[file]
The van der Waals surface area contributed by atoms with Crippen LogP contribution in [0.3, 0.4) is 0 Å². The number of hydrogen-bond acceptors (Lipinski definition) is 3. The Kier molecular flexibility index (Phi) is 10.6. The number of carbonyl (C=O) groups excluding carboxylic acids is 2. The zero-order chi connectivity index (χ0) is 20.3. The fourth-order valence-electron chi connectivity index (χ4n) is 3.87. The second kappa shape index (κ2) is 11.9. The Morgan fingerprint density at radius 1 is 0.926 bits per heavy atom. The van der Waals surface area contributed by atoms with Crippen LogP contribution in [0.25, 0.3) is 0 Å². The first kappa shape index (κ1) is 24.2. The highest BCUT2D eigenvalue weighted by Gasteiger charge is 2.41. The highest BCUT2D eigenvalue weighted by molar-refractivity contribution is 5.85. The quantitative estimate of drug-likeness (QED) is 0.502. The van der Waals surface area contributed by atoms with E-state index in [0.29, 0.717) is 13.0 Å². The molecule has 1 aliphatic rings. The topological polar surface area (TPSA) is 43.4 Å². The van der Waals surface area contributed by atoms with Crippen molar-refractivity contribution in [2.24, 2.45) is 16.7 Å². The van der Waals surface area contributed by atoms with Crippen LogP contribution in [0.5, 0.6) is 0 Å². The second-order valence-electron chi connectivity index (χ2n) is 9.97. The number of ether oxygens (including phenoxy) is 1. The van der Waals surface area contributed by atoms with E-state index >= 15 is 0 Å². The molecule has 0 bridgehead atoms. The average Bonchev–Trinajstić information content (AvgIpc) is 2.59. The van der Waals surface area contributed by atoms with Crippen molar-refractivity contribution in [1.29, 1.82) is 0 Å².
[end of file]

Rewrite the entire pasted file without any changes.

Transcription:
The van der Waals surface area contributed by atoms with Crippen LogP contribution in [0.3, 0.4) is 0 Å². The number of hydrogen-bond acceptors (Lipinski definition) is 3. The Kier molecular flexibility index (Phi) is 10.6. The number of carbonyl (C=O) groups excluding carboxylic acids is 2. The zero-order chi connectivity index (χ0) is 20.3. The fourth-order valence-electron chi connectivity index (χ4n) is 3.87. The second kappa shape index (κ2) is 11.9. The Morgan fingerprint density at radius 1 is 0.926 bits per heavy atom. The van der Waals surface area contributed by atoms with Crippen LogP contribution in [0.25, 0.3) is 0 Å². The first kappa shape index (κ1) is 24.2. The highest BCUT2D eigenvalue weighted by Gasteiger charge is 2.41. The highest BCUT2D eigenvalue weighted by molar-refractivity contribution is 5.85. The quantitative estimate of drug-likeness (QED) is 0.502. The van der Waals surface area contributed by atoms with E-state index in [0.29, 0.717) is 13.0 Å². The molecule has 1 aliphatic rings. The topological polar surface area (TPSA) is 43.4 Å². The van der Waals surface area contributed by atoms with Crippen molar-refractivity contribution in [2.24, 2.45) is 16.7 Å². The van der Waals surface area contributed by atoms with Crippen LogP contribution in [0.5, 0.6) is 0 Å². The second-order valence-electron chi connectivity index (χ2n) is 9.97. The number of ether oxygens (including phenoxy) is 1. The van der Waals surface area contributed by atoms with E-state index >= 15 is 0 Å². The molecule has 0 bridgehead atoms. The average Bonchev–Trinajstić information content (AvgIpc) is 2.59. The van der Waals surface area contributed by atoms with Crippen molar-refractivity contribution in [1.29, 1.82) is 0 Å².